By Ric Bang • Originally published in The Davis Enterprise, 3.4.10
Buy CD: The Definitive Vince Guaraldi
Vince Guaraldi is the best-known pianist in the world today, and I make that statement without reservation.
The millions of Peanuts fans know him from the musical association with Charles M. Schulz's comic strip characters and their unforgettable TV Specials. But Guaraldi had acquired an impressive fan base long before Schulz and Lee Mendelson — producer and director of all the animated shows — had even met.
Guaraldi, born in 1928, became a noted jazz artist in the early '50s when he joined vibraphonist Cal Tjader's group; Guaraldi further expanded his fame as a member of Woody Herman's Third Herd several years later. Guaraldi formed his own trio in 1955 and, until his death in '76, created numerous now-classic albums while under contract to Fantasy Records.
Guaraldi's own composition, “Cast Your Fate to the Wind,” catapulted him from a “good jazz pianist” to a truly famous jazz artist. That Grammy Award-winning tune was the catalyst that ultimately connected him to Peanuts and guaranteed success for the rest of his career, and a “forever place” up to the present day.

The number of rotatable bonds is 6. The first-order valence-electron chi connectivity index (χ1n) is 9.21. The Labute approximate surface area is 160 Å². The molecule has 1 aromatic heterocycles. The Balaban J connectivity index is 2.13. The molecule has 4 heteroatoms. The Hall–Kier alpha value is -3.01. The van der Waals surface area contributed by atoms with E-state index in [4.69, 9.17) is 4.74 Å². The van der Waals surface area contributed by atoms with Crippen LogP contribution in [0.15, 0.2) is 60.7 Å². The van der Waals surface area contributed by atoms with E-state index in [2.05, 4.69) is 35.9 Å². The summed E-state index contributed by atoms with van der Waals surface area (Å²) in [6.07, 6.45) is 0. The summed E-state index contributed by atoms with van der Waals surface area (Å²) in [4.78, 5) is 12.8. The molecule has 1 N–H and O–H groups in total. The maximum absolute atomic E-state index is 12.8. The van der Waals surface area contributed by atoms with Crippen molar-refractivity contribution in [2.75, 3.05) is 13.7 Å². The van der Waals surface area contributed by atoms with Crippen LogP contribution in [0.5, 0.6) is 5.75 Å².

This double-CD album contains 31 tracks from his Fantasy recordings. The first disc features recordings made from 1955 through '63; most were done with his trio, although there's one beautiful solo piano cover of “Never, Never Land” and several other tracks with guest artists. Four are Guaraldi originals — “Calling Dr. Funk,” “Fenwyck's Farfel,” “Star Song” and the masterful “Cast Your Fate to the Wind” — and the rest are covers of familiar standards.
The second disc concentrates on 1964 and '65, with eight tracks devoted to the wonderful melodies from the Peanuts TV specials that the world re-watches annually. Finally, two tracks are previously unreleased: “Blues for Peanuts” and an alternate take of “Autumn Leaves.”
Both wonderful discs present Guaraldi at his finest. He loved playing, and it shows; his style was “light” and truly swinging. After the melody was established, his marvelous right hand would lay down chorus after chorus of groovy solo lines, which made it impossible to keep from moving with his beat. His left hand contributed perfect, light chords that always added, never subtracted.
My reaction to Guaraldi's music is perfectly captured by the members of the Peanuts cast, and particularly Snoopy, as they dance to “Linus and Lucy.” This is a must-have album!